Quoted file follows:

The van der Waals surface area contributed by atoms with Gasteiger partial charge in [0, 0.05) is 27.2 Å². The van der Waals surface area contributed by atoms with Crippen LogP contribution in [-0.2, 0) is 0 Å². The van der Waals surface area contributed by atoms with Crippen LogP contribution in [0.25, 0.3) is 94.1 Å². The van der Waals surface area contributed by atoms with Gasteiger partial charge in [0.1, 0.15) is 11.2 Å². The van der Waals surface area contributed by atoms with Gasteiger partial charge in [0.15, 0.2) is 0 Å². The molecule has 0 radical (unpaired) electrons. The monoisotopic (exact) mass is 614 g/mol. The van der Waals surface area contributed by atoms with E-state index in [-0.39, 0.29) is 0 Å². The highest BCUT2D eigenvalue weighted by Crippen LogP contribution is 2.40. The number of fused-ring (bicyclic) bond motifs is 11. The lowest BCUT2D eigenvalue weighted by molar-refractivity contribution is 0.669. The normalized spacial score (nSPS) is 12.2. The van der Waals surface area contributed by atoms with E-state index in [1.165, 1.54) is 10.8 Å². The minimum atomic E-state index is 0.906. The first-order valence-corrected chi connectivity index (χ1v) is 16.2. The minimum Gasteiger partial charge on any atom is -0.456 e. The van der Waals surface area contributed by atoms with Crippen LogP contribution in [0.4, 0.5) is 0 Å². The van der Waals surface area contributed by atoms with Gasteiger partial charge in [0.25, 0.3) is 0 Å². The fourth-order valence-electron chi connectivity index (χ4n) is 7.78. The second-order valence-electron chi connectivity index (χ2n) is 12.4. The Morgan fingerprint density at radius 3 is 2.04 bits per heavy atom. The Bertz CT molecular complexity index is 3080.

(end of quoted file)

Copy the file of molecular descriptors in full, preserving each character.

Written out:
The van der Waals surface area contributed by atoms with Gasteiger partial charge in [0, 0.05) is 27.2 Å². The van der Waals surface area contributed by atoms with Crippen LogP contribution in [-0.2, 0) is 0 Å². The van der Waals surface area contributed by atoms with Crippen LogP contribution in [0.25, 0.3) is 94.1 Å². The van der Waals surface area contributed by atoms with Gasteiger partial charge in [0.1, 0.15) is 11.2 Å². The van der Waals surface area contributed by atoms with Gasteiger partial charge in [0.15, 0.2) is 0 Å². The molecule has 0 radical (unpaired) electrons. The monoisotopic (exact) mass is 614 g/mol. The van der Waals surface area contributed by atoms with E-state index in [-0.39, 0.29) is 0 Å². The highest BCUT2D eigenvalue weighted by Crippen LogP contribution is 2.40. The number of fused-ring (bicyclic) bond motifs is 11. The lowest BCUT2D eigenvalue weighted by molar-refractivity contribution is 0.669. The normalized spacial score (nSPS) is 12.2. The van der Waals surface area contributed by atoms with E-state index in [1.165, 1.54) is 10.8 Å². The minimum atomic E-state index is 0.906. The first-order valence-corrected chi connectivity index (χ1v) is 16.2. The minimum Gasteiger partial charge on any atom is -0.456 e. The van der Waals surface area contributed by atoms with Crippen LogP contribution in [0.4, 0.5) is 0 Å². The van der Waals surface area contributed by atoms with Gasteiger partial charge in [0.25, 0.3) is 0 Å². The fourth-order valence-electron chi connectivity index (χ4n) is 7.78. The second-order valence-electron chi connectivity index (χ2n) is 12.4. The Morgan fingerprint density at radius 3 is 2.04 bits per heavy atom. The Bertz CT molecular complexity index is 3080.